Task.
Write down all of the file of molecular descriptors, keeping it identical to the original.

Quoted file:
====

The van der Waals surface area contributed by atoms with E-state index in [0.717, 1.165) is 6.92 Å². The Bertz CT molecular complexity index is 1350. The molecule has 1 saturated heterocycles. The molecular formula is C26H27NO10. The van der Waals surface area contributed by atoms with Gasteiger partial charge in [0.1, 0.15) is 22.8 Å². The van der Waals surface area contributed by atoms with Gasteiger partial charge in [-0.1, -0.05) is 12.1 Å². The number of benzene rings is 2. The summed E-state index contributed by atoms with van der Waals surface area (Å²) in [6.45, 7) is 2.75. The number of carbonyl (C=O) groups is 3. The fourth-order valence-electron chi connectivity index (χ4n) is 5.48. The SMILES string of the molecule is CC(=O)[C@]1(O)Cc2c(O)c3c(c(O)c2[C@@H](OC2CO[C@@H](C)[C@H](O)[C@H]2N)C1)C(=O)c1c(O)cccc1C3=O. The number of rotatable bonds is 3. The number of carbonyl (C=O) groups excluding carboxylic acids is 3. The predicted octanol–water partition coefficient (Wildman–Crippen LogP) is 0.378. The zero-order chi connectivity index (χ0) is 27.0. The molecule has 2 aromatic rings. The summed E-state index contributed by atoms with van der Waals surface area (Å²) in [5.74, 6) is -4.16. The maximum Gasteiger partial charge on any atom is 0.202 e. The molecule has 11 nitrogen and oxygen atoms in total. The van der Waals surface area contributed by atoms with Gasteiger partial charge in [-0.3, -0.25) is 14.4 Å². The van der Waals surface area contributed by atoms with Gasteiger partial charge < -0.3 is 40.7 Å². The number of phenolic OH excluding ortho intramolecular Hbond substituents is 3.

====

The van der Waals surface area contributed by atoms with E-state index in [0.717, 1.165) is 6.92 Å². The Bertz CT molecular complexity index is 1350. The molecule has 1 saturated heterocycles. The molecular formula is C26H27NO10. The van der Waals surface area contributed by atoms with Gasteiger partial charge in [0.1, 0.15) is 22.8 Å². The van der Waals surface area contributed by atoms with Gasteiger partial charge in [-0.1, -0.05) is 12.1 Å². The number of benzene rings is 2. The summed E-state index contributed by atoms with van der Waals surface area (Å²) in [6.45, 7) is 2.75. The number of carbonyl (C=O) groups is 3. The fourth-order valence-electron chi connectivity index (χ4n) is 5.48. The SMILES string of the molecule is CC(=O)[C@]1(O)Cc2c(O)c3c(c(O)c2[C@@H](OC2CO[C@@H](C)[C@H](O)[C@H]2N)C1)C(=O)c1c(O)cccc1C3=O. The number of rotatable bonds is 3. The number of carbonyl (C=O) groups excluding carboxylic acids is 3. The predicted octanol–water partition coefficient (Wildman–Crippen LogP) is 0.378. The zero-order chi connectivity index (χ0) is 27.0. The molecule has 2 aromatic rings. The summed E-state index contributed by atoms with van der Waals surface area (Å²) in [5.74, 6) is -4.16. The maximum Gasteiger partial charge on any atom is 0.202 e. The molecule has 11 nitrogen and oxygen atoms in total. The van der Waals surface area contributed by atoms with Gasteiger partial charge in [-0.3, -0.25) is 14.4 Å². The van der Waals surface area contributed by atoms with Gasteiger partial charge < -0.3 is 40.7 Å². The number of phenolic OH excluding ortho intramolecular Hbond substituents is 3.